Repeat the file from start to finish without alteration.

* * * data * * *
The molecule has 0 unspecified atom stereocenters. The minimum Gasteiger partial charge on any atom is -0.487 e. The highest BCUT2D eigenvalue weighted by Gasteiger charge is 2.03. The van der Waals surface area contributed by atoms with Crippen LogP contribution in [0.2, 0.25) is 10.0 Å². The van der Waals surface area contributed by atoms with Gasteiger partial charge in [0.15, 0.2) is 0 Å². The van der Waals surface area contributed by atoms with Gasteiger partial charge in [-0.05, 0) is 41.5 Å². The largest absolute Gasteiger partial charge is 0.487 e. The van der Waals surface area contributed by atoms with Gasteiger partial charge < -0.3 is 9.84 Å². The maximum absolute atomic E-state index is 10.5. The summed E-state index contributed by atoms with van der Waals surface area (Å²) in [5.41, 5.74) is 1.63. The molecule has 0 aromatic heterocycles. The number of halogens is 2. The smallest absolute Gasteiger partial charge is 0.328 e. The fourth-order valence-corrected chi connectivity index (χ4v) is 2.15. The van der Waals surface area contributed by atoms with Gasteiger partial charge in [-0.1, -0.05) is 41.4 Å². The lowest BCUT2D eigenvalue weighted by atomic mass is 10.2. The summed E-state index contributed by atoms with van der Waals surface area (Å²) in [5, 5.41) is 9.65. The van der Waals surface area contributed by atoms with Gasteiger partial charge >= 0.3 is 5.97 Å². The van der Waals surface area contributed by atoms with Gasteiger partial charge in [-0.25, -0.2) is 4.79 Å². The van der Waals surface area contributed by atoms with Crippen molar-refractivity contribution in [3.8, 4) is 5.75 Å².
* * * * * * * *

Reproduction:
The molecule has 0 unspecified atom stereocenters. The minimum Gasteiger partial charge on any atom is -0.487 e. The highest BCUT2D eigenvalue weighted by Gasteiger charge is 2.03. The van der Waals surface area contributed by atoms with Crippen LogP contribution in [0.2, 0.25) is 10.0 Å². The van der Waals surface area contributed by atoms with Gasteiger partial charge in [0.15, 0.2) is 0 Å². The van der Waals surface area contributed by atoms with Gasteiger partial charge in [-0.05, 0) is 41.5 Å². The largest absolute Gasteiger partial charge is 0.487 e. The van der Waals surface area contributed by atoms with Gasteiger partial charge < -0.3 is 9.84 Å². The maximum absolute atomic E-state index is 10.5. The summed E-state index contributed by atoms with van der Waals surface area (Å²) in [5.41, 5.74) is 1.63. The molecule has 0 aromatic heterocycles. The number of halogens is 2. The smallest absolute Gasteiger partial charge is 0.328 e. The fourth-order valence-corrected chi connectivity index (χ4v) is 2.15. The van der Waals surface area contributed by atoms with Gasteiger partial charge in [-0.1, -0.05) is 41.4 Å². The lowest BCUT2D eigenvalue weighted by atomic mass is 10.2. The summed E-state index contributed by atoms with van der Waals surface area (Å²) in [5, 5.41) is 9.65. The van der Waals surface area contributed by atoms with Gasteiger partial charge >= 0.3 is 5.97 Å². The van der Waals surface area contributed by atoms with Gasteiger partial charge in [-0.25, -0.2) is 4.79 Å². The van der Waals surface area contributed by atoms with Crippen molar-refractivity contribution in [3.8, 4) is 5.75 Å².